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Modelling Service Reservoirs and Contact Tanks 2018-03-12T10:13:05-04:00

Modelling Service Reservoirs and Contact Tanks

The design of a good contact tank depends on its ability to promote plug flow, which will provide water of uniform treatment quality to a domestic water supply. CFD techniques can be used to generate detailed information about flows, Residence Time Distribution (RTD) and chlorine degradation in water treatment systems.

Modelling the Flow and RTD

The basic hydrodynamics are generated from a three dimensional model of the geometry, with boundary conditions applied to represent inflows, outflows and the presence of free surfaces. A simple age scalar can be used to show recirculation and emphasise the quiescent flow regions.

Figure 1: A Rectangular Service Reservoir with Baffles Explicitly Modelled. An Age Scalar is Used to Show the Youngest Water Jetting in (blue) and the Oldest Water Gathering (red) in the slower moving regions


CFD predictions for RTD can be compared with field experiments using dye tracers. In an experiment, a number of conductivity probes were placed into a tank and a slug of sodium fluoride was introduced at the inlet. The conductivity probes picked up the signature of conductivity against time, indicating the path of the salt through the system. This same experiment can be performed within the CFD model.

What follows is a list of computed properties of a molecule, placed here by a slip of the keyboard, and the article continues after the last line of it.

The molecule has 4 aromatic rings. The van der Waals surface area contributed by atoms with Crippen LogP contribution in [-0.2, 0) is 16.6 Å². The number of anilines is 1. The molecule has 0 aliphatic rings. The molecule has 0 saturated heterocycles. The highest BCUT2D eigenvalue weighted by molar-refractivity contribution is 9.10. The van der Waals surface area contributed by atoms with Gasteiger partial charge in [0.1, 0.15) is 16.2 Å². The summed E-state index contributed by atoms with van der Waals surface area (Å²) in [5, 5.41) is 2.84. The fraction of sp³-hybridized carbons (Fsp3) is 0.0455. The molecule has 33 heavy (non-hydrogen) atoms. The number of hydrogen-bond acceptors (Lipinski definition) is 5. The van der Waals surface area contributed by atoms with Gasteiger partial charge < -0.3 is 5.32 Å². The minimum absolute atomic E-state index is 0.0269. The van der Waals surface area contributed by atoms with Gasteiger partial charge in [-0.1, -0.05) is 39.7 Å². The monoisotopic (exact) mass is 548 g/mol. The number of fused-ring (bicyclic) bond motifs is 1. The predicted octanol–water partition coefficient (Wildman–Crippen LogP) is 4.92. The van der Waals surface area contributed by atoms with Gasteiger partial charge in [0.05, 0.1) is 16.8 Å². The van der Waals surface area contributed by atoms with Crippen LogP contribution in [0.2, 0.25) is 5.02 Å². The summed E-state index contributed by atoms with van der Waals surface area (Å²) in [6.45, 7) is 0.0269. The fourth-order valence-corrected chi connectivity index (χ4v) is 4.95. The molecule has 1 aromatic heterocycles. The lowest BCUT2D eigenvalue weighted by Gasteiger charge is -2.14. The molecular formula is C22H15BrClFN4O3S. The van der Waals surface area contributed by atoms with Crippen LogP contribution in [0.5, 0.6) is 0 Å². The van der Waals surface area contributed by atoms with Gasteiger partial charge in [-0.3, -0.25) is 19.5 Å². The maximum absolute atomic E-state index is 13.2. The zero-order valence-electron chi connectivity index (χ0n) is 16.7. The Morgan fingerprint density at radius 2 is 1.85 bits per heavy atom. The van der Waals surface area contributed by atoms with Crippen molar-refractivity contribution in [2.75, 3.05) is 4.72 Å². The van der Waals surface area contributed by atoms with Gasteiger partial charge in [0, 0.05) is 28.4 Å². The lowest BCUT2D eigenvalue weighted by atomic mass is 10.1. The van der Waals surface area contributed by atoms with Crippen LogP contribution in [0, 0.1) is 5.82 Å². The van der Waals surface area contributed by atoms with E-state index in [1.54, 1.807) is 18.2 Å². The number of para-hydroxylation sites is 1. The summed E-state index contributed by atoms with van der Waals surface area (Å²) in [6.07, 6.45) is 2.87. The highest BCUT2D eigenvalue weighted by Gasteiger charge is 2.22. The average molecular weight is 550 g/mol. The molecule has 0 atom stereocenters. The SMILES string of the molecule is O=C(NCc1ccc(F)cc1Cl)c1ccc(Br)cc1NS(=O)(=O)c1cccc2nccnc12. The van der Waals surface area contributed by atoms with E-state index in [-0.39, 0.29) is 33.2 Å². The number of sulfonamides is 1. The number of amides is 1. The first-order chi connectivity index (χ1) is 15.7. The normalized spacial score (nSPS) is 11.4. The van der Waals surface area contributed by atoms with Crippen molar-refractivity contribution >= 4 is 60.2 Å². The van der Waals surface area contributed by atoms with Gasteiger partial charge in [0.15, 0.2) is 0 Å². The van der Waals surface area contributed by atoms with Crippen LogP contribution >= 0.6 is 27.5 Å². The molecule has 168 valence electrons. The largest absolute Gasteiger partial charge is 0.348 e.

Figure 2: Graph of Exit age Distribution in the Reservoir Normalised Against Hydraulic Retention Time

Modelling Chemical Reactions

Chemical species can be added to the flow model to represent the passage of Chlorine re-circulating, decaying and being consumed in the reservoir.

Figure 3: Chlorine Concentration. Note how the Oldest Water (see Figure 1) Corresponds with the Region of Lowest Chlorine


This analysis provides useful information to contact tank designers. Regions of old water with low Chlorine concentration are clearly identifiable, meaning that necessary modifications can be made. For example, access covers, which can provide access to contaminants, can be located away from such regions. Key design parameters, such as t10 and t90, can be extracted from the RTD curve and used to calculate the tank efficiency and the number of tanks in series.

For more information surrounding our flow capabilities in the Water Industry, please contact us on 0117 960 2212 (Bristol) or email us.